TBG study reports low engagement for Facebook UK ads

Facebook: engagement with its ads is lower in the UK than in other markets
Facebook: engagement with its ads is lower in the UK than in other markets

UK advertisers are not seeing as high an engagement with ads on Facebook compared to other markets, as they use paid-for media on the social network for direct response rather than brand building, according to a new study by TBG Digital.

The quarterly 'Global Facebook Advertising' report by the social media agency, examines trends and changes in the performance of its Facebook advertising campaigns. The study is based on 520 billion impressions in more than 190 countries, for 282 of TBG's clients.

According to the study, click-through-rates (CTR) on Facebook ads, which are an indicator of how much an ad is being engaged with, rose by 81% quarter on quarter in the major markets of the US, Canada, UK, France and Germany, for the three months ended 30 September.

TBG Digital attributed this overall rise to better ad creative and improvements in ad targeting.

While the US saw a surge in CTR to 99% for Q3, compared to the previous quarter, the rate in the UK dipped 4%.

Speaking to Media Week, Simon Mansell, chief executive of TBG Digital said that in the UK, advertisers used Facebook ads as a direct response mechanism, whereas in the US they are used more for brand building, meaning UK advertisers send traffic offsite, rather than on Facebook.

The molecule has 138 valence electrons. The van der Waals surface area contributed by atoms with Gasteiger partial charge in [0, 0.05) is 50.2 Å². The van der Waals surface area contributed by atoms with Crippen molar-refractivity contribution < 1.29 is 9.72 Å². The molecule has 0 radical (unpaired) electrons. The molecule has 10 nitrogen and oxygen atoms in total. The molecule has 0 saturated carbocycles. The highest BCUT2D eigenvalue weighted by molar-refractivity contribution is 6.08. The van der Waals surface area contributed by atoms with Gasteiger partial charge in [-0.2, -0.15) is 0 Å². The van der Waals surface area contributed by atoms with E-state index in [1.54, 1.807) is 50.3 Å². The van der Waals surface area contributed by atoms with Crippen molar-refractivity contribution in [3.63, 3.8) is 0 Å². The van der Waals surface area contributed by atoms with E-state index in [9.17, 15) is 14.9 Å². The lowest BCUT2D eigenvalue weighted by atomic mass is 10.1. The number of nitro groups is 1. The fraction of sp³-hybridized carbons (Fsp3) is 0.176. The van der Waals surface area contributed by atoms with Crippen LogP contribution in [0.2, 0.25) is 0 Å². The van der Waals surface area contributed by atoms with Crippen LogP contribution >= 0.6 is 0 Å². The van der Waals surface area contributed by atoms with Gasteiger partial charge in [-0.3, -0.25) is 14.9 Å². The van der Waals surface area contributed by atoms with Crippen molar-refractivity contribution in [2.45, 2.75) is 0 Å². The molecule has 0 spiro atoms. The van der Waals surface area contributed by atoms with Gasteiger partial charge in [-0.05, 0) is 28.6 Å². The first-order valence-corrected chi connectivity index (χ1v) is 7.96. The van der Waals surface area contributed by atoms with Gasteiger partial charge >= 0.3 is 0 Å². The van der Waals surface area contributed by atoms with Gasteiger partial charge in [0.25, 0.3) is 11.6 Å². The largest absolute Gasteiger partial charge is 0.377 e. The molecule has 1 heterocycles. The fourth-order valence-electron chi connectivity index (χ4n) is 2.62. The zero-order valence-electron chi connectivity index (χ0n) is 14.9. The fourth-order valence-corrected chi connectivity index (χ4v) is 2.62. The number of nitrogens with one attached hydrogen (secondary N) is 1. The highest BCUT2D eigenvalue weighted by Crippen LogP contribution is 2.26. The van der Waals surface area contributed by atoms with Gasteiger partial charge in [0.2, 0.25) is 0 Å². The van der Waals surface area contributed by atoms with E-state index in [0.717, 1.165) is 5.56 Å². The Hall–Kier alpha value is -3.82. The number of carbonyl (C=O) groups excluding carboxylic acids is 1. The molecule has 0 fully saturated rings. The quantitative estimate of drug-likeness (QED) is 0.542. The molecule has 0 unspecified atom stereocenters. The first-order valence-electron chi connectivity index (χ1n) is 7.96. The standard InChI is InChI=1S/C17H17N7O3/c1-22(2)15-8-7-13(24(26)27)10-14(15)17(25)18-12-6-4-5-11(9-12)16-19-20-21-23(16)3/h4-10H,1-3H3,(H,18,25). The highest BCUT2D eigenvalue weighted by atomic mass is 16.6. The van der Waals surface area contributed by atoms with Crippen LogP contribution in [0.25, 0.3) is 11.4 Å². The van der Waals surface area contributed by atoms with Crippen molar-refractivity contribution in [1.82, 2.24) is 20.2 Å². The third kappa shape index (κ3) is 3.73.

Mansell said: "The US leads the way in social media marketing and recognises that it is the most powerful building tool since TV, but I don’t think UK advertisers are on board with this yet."

The report showed that quarter on quarter, the cost-per-click (CPC) rate was flat, dropping 2%, while it decreased in the US by 40%. It did not break out what the cost was however.

Mansell said this drop in the US was because more advertisers were using news feed ads more than in the UK, meaning the demand drove down the cost. He said that advertisers in the UK were favouring the ads on the right-hand side of the page, which tend to drive traffic off the Facebook site, meaning the CPC remained the same.

The report provides data on mobile ads for the first time, after Facebook started selling them in March. TBG Digital did not break out UK specific mobile data. However, it showed that in the US, mobile news feed ads were receiving CTRs of 1.29%, which was almost 23 times that of desktop news feed and right hand-side ads.

Mansell said: "The CTR on mobile is performing well, but the CPC is higher than on desktop, which is probably because Facebook is being careful about how many they are serving on mobile, meaning supply is lower."

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